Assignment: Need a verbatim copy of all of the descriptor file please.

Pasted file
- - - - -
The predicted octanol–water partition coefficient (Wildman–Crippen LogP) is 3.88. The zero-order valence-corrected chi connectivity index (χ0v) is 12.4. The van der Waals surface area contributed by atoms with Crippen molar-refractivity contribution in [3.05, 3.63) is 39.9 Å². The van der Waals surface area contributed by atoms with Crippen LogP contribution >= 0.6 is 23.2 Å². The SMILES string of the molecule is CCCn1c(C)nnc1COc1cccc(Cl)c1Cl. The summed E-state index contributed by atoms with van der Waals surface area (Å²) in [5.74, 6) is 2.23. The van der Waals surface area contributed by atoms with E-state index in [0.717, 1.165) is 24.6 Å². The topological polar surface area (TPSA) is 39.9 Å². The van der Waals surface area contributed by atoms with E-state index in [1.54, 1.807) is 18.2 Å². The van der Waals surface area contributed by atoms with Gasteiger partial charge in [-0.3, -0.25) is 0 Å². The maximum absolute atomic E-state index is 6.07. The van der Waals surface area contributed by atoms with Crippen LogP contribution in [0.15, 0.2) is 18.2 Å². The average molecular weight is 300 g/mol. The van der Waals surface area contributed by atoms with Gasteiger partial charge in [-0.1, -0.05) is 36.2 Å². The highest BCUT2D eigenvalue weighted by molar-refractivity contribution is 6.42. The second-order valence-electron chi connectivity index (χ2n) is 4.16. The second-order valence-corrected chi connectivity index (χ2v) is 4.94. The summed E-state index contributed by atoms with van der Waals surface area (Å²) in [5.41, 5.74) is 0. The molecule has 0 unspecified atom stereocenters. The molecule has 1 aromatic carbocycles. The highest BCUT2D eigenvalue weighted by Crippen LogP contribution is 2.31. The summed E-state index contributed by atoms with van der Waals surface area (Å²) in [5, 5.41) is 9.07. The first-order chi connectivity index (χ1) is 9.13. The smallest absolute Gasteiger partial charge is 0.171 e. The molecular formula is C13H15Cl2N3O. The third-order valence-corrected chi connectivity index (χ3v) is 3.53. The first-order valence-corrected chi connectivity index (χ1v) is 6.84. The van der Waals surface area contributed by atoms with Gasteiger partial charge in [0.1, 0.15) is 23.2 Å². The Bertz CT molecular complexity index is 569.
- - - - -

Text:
The predicted octanol–water partition coefficient (Wildman–Crippen LogP) is 3.88. The zero-order valence-corrected chi connectivity index (χ0v) is 12.4. The van der Waals surface area contributed by atoms with Crippen molar-refractivity contribution in [3.05, 3.63) is 39.9 Å². The van der Waals surface area contributed by atoms with Crippen LogP contribution >= 0.6 is 23.2 Å². The SMILES string of the molecule is CCCn1c(C)nnc1COc1cccc(Cl)c1Cl. The summed E-state index contributed by atoms with van der Waals surface area (Å²) in [5.74, 6) is 2.23. The van der Waals surface area contributed by atoms with E-state index in [0.717, 1.165) is 24.6 Å². The topological polar surface area (TPSA) is 39.9 Å². The van der Waals surface area contributed by atoms with E-state index in [1.54, 1.807) is 18.2 Å². The van der Waals surface area contributed by atoms with Gasteiger partial charge in [-0.3, -0.25) is 0 Å². The maximum absolute atomic E-state index is 6.07. The van der Waals surface area contributed by atoms with Crippen LogP contribution in [0.15, 0.2) is 18.2 Å². The average molecular weight is 300 g/mol. The van der Waals surface area contributed by atoms with Gasteiger partial charge in [-0.1, -0.05) is 36.2 Å². The highest BCUT2D eigenvalue weighted by molar-refractivity contribution is 6.42. The second-order valence-electron chi connectivity index (χ2n) is 4.16. The second-order valence-corrected chi connectivity index (χ2v) is 4.94. The summed E-state index contributed by atoms with van der Waals surface area (Å²) in [5.41, 5.74) is 0. The molecule has 0 unspecified atom stereocenters. The molecule has 1 aromatic carbocycles. The highest BCUT2D eigenvalue weighted by Crippen LogP contribution is 2.31. The summed E-state index contributed by atoms with van der Waals surface area (Å²) in [5, 5.41) is 9.07. The first-order chi connectivity index (χ1) is 9.13. The smallest absolute Gasteiger partial charge is 0.171 e. The molecular formula is C13H15Cl2N3O. The third-order valence-corrected chi connectivity index (χ3v) is 3.53. The first-order valence-corrected chi connectivity index (χ1v) is 6.84. The van der Waals surface area contributed by atoms with Gasteiger partial charge in [0.1, 0.15) is 23.2 Å². The Bertz CT molecular complexity index is 569.